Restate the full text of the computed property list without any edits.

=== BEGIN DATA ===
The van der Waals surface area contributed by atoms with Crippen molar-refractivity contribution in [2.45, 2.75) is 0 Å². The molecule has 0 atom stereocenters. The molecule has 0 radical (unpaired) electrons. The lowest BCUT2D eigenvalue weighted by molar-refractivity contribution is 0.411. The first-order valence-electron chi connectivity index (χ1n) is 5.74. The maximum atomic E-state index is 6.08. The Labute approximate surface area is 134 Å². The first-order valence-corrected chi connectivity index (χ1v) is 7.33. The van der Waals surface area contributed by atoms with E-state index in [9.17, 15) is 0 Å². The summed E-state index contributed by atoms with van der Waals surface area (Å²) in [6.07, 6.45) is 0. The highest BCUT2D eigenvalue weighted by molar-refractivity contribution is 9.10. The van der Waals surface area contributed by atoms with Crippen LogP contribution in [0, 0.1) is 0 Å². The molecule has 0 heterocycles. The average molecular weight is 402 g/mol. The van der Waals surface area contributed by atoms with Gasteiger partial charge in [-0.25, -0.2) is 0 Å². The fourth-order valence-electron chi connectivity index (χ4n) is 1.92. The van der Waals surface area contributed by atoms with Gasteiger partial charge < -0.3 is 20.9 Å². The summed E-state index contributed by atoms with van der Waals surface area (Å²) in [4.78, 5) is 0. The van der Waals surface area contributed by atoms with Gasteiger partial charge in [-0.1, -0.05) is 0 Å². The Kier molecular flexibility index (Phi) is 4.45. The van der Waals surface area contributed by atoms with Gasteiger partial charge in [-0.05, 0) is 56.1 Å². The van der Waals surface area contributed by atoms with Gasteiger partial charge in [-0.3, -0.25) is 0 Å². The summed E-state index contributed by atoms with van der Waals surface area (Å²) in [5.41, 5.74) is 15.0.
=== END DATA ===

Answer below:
The van der Waals surface area contributed by atoms with Crippen molar-refractivity contribution in [2.45, 2.75) is 0 Å². The molecule has 0 atom stereocenters. The molecule has 0 radical (unpaired) electrons. The lowest BCUT2D eigenvalue weighted by molar-refractivity contribution is 0.411. The first-order valence-electron chi connectivity index (χ1n) is 5.74. The maximum atomic E-state index is 6.08. The Labute approximate surface area is 134 Å². The first-order valence-corrected chi connectivity index (χ1v) is 7.33. The van der Waals surface area contributed by atoms with E-state index in [9.17, 15) is 0 Å². The summed E-state index contributed by atoms with van der Waals surface area (Å²) in [6.07, 6.45) is 0. The highest BCUT2D eigenvalue weighted by molar-refractivity contribution is 9.10. The van der Waals surface area contributed by atoms with Crippen LogP contribution in [0, 0.1) is 0 Å². The molecule has 0 heterocycles. The average molecular weight is 402 g/mol. The van der Waals surface area contributed by atoms with Gasteiger partial charge in [-0.25, -0.2) is 0 Å². The fourth-order valence-electron chi connectivity index (χ4n) is 1.92. The van der Waals surface area contributed by atoms with Gasteiger partial charge < -0.3 is 20.9 Å². The summed E-state index contributed by atoms with van der Waals surface area (Å²) in [4.78, 5) is 0. The van der Waals surface area contributed by atoms with Gasteiger partial charge in [-0.1, -0.05) is 0 Å². The Kier molecular flexibility index (Phi) is 4.45. The van der Waals surface area contributed by atoms with Gasteiger partial charge in [-0.05, 0) is 56.1 Å². The van der Waals surface area contributed by atoms with Gasteiger partial charge in [-0.3, -0.25) is 0 Å². The summed E-state index contributed by atoms with van der Waals surface area (Å²) in [5.41, 5.74) is 15.0.